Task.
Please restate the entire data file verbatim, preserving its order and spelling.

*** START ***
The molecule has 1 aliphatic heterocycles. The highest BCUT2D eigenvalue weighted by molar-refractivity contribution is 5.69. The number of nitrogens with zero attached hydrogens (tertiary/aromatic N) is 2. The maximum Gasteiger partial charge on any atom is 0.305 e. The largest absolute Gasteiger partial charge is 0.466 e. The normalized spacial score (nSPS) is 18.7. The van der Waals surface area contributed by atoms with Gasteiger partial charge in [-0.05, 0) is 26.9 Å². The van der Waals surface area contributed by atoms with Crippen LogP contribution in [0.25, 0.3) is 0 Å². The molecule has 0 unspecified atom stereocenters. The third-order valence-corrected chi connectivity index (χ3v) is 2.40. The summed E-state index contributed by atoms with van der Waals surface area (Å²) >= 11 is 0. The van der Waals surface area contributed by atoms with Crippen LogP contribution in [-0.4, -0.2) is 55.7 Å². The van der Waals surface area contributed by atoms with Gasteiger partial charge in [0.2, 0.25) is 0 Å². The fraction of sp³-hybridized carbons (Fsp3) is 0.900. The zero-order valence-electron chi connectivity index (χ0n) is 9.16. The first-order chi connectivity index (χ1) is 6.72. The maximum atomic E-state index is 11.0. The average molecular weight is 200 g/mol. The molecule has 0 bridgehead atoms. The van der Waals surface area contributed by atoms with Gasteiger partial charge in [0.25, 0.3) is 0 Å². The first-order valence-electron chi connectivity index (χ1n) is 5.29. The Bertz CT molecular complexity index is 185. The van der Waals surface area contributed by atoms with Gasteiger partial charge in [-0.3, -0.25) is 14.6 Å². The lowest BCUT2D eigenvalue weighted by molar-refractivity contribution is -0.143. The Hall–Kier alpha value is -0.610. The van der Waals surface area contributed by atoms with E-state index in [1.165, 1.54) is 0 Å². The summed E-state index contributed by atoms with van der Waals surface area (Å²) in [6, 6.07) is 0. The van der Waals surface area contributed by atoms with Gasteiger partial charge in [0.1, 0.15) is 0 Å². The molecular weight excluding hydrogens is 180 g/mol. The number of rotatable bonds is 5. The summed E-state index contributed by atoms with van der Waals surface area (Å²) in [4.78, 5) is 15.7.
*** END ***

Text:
The molecule has 1 aliphatic heterocycles. The highest BCUT2D eigenvalue weighted by molar-refractivity contribution is 5.69. The number of nitrogens with zero attached hydrogens (tertiary/aromatic N) is 2. The maximum Gasteiger partial charge on any atom is 0.305 e. The largest absolute Gasteiger partial charge is 0.466 e. The normalized spacial score (nSPS) is 18.7. The van der Waals surface area contributed by atoms with Gasteiger partial charge in [-0.05, 0) is 26.9 Å². The van der Waals surface area contributed by atoms with Crippen LogP contribution in [0.25, 0.3) is 0 Å². The molecule has 0 unspecified atom stereocenters. The third-order valence-corrected chi connectivity index (χ3v) is 2.40. The summed E-state index contributed by atoms with van der Waals surface area (Å²) >= 11 is 0. The van der Waals surface area contributed by atoms with Crippen LogP contribution in [-0.4, -0.2) is 55.7 Å². The van der Waals surface area contributed by atoms with Gasteiger partial charge in [0.2, 0.25) is 0 Å². The fraction of sp³-hybridized carbons (Fsp3) is 0.900. The zero-order valence-electron chi connectivity index (χ0n) is 9.16. The first-order chi connectivity index (χ1) is 6.72. The maximum atomic E-state index is 11.0. The average molecular weight is 200 g/mol. The molecule has 0 bridgehead atoms. The van der Waals surface area contributed by atoms with Gasteiger partial charge in [0.25, 0.3) is 0 Å². The first-order valence-electron chi connectivity index (χ1n) is 5.29. The Bertz CT molecular complexity index is 185. The van der Waals surface area contributed by atoms with Gasteiger partial charge in [-0.3, -0.25) is 14.6 Å². The lowest BCUT2D eigenvalue weighted by molar-refractivity contribution is -0.143. The Hall–Kier alpha value is -0.610. The van der Waals surface area contributed by atoms with E-state index in [1.165, 1.54) is 0 Å². The summed E-state index contributed by atoms with van der Waals surface area (Å²) in [6, 6.07) is 0. The van der Waals surface area contributed by atoms with Gasteiger partial charge in [0.1, 0.15) is 0 Å². The molecular weight excluding hydrogens is 180 g/mol. The number of rotatable bonds is 5. The summed E-state index contributed by atoms with van der Waals surface area (Å²) in [4.78, 5) is 15.7.